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Advances in Dermatology and Allergology/Postępy Dermatologii i Alergologii
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vol. 38
Original paper

A pilot investigation into the influence of electronic cigarettes on oral bacteria

Dominika Cichońska
Aida Kusiak
Lidia Piechowicz
Dariusz Świetlik

Department of Periodontology and Oral Mucosa Diseases, Medical University of Gdansk, Gdansk, Poland
Department of Medical Microbiology, Faculty of Medicine, Medical University of Gdansk, Gdansk, Poland
Department of IT and Biostatistics, Medical University of Gdansk, Gdansk, Poland
Adv Dermatol Allergol 2021; XXXVIII (6): 1092-1098
Online publish date: 2022/01/07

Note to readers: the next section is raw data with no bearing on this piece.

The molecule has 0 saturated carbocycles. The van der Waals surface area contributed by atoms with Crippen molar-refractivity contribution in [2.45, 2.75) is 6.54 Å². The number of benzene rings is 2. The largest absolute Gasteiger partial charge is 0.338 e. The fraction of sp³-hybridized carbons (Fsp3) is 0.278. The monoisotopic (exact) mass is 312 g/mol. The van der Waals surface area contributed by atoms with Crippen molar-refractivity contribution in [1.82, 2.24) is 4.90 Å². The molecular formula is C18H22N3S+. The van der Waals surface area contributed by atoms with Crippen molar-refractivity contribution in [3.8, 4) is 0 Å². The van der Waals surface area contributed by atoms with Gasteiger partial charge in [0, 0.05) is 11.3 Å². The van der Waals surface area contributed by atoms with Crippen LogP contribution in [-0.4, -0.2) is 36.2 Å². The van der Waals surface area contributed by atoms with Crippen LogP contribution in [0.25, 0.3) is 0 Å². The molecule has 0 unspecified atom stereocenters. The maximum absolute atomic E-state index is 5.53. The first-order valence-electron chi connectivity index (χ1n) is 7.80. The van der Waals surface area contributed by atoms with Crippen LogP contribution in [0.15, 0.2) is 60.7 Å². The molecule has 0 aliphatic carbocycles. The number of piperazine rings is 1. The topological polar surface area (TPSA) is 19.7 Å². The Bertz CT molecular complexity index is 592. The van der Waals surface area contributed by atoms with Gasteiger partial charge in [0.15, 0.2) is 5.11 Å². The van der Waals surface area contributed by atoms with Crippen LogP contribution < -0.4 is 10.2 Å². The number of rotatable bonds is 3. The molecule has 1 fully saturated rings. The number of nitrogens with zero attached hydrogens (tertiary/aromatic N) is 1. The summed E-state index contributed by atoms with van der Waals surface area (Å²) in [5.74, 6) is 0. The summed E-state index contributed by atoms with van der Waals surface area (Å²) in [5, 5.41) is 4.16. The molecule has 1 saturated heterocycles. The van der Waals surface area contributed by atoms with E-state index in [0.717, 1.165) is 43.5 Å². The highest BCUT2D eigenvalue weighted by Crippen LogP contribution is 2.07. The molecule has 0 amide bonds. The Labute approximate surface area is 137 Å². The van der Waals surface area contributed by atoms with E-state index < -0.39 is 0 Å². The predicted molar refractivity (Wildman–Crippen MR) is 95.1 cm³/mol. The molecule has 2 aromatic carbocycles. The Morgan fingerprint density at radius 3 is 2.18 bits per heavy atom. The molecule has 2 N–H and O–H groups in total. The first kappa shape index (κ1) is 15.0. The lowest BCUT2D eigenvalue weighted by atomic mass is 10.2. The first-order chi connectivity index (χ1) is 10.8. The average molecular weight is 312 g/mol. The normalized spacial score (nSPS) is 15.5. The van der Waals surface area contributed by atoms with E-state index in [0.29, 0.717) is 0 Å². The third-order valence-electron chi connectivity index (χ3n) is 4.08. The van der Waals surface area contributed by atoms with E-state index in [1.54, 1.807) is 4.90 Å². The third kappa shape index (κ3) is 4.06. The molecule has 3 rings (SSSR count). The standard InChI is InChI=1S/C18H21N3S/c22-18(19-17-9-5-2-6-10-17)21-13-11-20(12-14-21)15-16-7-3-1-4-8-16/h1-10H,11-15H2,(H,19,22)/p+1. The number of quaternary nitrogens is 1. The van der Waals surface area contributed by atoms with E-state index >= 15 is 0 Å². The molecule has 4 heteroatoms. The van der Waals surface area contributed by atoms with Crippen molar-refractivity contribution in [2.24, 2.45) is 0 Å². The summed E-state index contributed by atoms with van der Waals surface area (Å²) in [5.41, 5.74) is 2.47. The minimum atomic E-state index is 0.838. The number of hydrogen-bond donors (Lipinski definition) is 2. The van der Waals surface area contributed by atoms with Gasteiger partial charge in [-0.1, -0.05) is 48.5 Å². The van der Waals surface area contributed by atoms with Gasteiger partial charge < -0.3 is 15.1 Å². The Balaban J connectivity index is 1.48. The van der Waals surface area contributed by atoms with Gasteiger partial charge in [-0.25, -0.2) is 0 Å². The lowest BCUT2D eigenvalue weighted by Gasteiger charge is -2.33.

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Electronic cigarettes, since they appeared 15 years ago, have been becoming more and more widespread among different social groups, which is mainly caused by a wide range of available flavours and ability to control the concentration of nicotine [1–3]. Electronic cigarettes have already become a popular alternative to traditional smoking especially among young people [4–6]. According to numerous research studies, electronic cigarettes are believed to cause less harm, however they are not neutral to the human body [7–9]. At the beginning, electronic cigarettes were also more socially acceptable than traditional cigarettes and allowed to use in public places [7, 10–12]. Usage of electronic cigarettes, in comparison to tobacco smoking, produce less concentration of toxic and carcinogenic substances like carbon monoxide, phenol, polycyclic aromatic carbohydrate and others [13]. Liquids added to electronic cigarettes except water consist of propylene glycol, nicotine and other additives like glycerol and various flavourings. Aerosol, visible as white fog, is produced by vaporizing e-liquid in the vaporizing chamber to the temperature of about 40–65°C [14, 15]. It has been proven that propylene glycol does not manifest toxic effects and undergoes fast metabolism in the human body [5]. Propylene glycol and glycerine are not detrimental substances, however as a result of chemical reactions during the generation of an aerosol from an e-cigarette, they can be transformed into formaldehyde, which is a well-known carcinogen [16]. According to Jensen et al., the amount of formaldehyde formed is similar to its content in tobacco smoke [17]. Another threat associated with the use of electronic cigarettes is posed by flavouring substances, which influence to the human organism still remains unknown. A majority of those substances have already been approved for use in food and cosmetic industry, nevertheless long-term results of inhaling them might bring serious side effects and is not well examined yet [7, 8, 18–20]. Research conducted by Kucharska et al. exposed discrepancy between the real composition of e-liquids and information given by the manufacturers [21]. In most cases the exact chemical composition of e-liquids is unknown and information received from manufacturers is partial and deficient [22–24]. According to conducted studies, the occurrence of adverse side effects was dependent on the use of specific e-liquid flavours [25, 26]. Strawberry, coffee and menthol liquids presented significant cytotoxicity to bronchial epithelial cells. However, toxicity of electronic cigarettes is correlated with the device voltage and is stronger after its increase [26].